BA (Hons), Geography (Cantab)
MSc (Research Training) Environment, Science and Society (University College London)
PhD, Department of Geography, (The Open University), thesis entitled: “Creating City Cyclists; Understanding Why People Start, and Sometimes Stop, Cycling in South London”.
Recent Journal Publications
2015 Latham, A and Wood, P.R.H., Inhabiting infrastructure: exploring the interactional spaces of urban cycling, Environment and Planning A, 47(2), pp300-319
2007 McAteer, H., Cosh, E., Freeman, G., Pandit, A., Wood, P. and Lilford, R., Cost-effectiveness analysis at the development phase of a potential health technology: examples based on tissue engineering of bladder and urethra. Journal of Tissue Engineering and Regenerative Medicine, 1, pp343–349
2015 Latham, A and Wood, P.R.H., Inhabiting Infrastructure: explaining cycling's complexity, in Condie, J. and Cooper, A.M. (Eds.) Dialogues of Sustainable Urbanisation: Social Science Research and Transitions to Urban Contexts, Penrith: University of Western Sydney, pp110-114,
Dr Wood is an Early Career Researcher with personal research expertise in emerging forms of mobility, sustainability, civil organising, everyday transport and digital ways of life.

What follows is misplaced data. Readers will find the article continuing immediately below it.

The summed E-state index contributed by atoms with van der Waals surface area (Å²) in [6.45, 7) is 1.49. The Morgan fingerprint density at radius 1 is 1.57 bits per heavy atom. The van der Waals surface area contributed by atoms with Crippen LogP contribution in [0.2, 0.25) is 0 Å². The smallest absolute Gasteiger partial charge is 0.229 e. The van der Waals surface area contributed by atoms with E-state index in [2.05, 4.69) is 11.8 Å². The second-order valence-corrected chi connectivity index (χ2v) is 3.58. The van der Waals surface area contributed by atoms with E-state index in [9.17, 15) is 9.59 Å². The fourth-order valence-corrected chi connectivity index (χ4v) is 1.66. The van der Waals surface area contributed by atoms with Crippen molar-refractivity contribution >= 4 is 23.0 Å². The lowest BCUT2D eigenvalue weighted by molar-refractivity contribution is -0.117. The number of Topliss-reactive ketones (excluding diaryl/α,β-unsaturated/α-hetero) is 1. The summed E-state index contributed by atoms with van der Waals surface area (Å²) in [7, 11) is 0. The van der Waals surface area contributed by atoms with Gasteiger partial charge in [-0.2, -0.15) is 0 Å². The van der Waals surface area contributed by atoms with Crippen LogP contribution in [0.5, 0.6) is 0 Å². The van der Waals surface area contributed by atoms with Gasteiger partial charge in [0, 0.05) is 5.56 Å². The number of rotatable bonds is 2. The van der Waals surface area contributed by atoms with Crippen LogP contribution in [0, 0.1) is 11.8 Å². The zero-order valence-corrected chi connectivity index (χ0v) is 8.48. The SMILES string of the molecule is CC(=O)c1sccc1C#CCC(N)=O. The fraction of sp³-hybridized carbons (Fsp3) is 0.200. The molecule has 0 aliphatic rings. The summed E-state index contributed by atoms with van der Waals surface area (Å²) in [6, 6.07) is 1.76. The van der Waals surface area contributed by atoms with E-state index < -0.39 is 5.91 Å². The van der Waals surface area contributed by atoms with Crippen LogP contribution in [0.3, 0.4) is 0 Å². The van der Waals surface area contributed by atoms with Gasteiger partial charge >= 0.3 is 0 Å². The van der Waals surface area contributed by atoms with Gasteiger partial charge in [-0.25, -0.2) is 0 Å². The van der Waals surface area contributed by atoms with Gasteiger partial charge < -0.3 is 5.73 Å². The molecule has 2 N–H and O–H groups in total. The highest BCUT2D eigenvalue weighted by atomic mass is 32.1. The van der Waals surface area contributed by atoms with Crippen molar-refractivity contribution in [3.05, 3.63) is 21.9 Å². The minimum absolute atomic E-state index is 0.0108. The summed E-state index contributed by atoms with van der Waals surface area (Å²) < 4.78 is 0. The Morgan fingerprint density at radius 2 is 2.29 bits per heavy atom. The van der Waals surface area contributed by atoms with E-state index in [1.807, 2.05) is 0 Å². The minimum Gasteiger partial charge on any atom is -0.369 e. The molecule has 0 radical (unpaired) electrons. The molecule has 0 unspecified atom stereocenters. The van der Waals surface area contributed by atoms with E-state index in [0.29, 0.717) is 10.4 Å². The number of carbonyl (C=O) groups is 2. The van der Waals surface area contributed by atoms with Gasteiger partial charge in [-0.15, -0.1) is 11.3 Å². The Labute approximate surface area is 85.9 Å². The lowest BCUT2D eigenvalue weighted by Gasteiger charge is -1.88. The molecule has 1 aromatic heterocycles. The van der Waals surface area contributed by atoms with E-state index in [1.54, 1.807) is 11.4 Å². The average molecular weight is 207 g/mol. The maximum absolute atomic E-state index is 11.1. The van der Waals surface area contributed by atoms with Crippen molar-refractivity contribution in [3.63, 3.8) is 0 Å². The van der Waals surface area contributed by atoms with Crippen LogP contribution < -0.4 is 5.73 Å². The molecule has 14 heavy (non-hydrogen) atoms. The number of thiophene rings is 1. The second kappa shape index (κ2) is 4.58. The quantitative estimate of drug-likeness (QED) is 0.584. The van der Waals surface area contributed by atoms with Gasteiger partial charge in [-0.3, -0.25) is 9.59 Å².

Wood’s research expertise focuses on behaviour change and mobility, in which the digital is treated as an increasingly ubiquitous part of contemporary ways of life. His work contributes to the development of social practice theory, particularly its capacity to analyse complex systems. In this framing, although individual parts – whether high-tech digital elements or low-tech bikes – can be introduced, removed or improved, the various outcomes can also be changed by reworking how each element is brought into systems of relations with the others.
Peter's work explores how existing senses or cultures of place, bodily competencies, socio-organisational networks and systems of mobility (complexes of transport modes, infrastructures and user activities or cultures) are affected by the introduction or reconfiguration of elements. This includes investigating how various governmental, private or civil society groups are using new digital tools for organising, communicating or learning, including their more offline aspects.
During his Visiting Fellowship, Wood is studying the uptake of digital tools by grassroots pro-sustainable transport special-interest groups, and is the coordinator of Southwark Council’s Cycling Joint Steering Group. Both of these are non-political, applied research and knowledge exchange roles. His research aims to develop a publicly engaged academic praxis that directly benefits from crossing in and out of the academy.
Dr Wood has significant experience of knowledge co-production and exchange; has previously carried out a commercial scoping review linked to HM Treasury’s Comprehensive Spending Review; and has carried out academic fundraising or assisting in grant-bidding from a variety of commercial, RCUK and charitable funders. Of particular relevance to his research interests, Dr Wood is experienced in identifying how targeted, strategic investment by a funder could draw in non-academic partners, differentiate itself from other sources of funding, and deliver demonstrable social effects.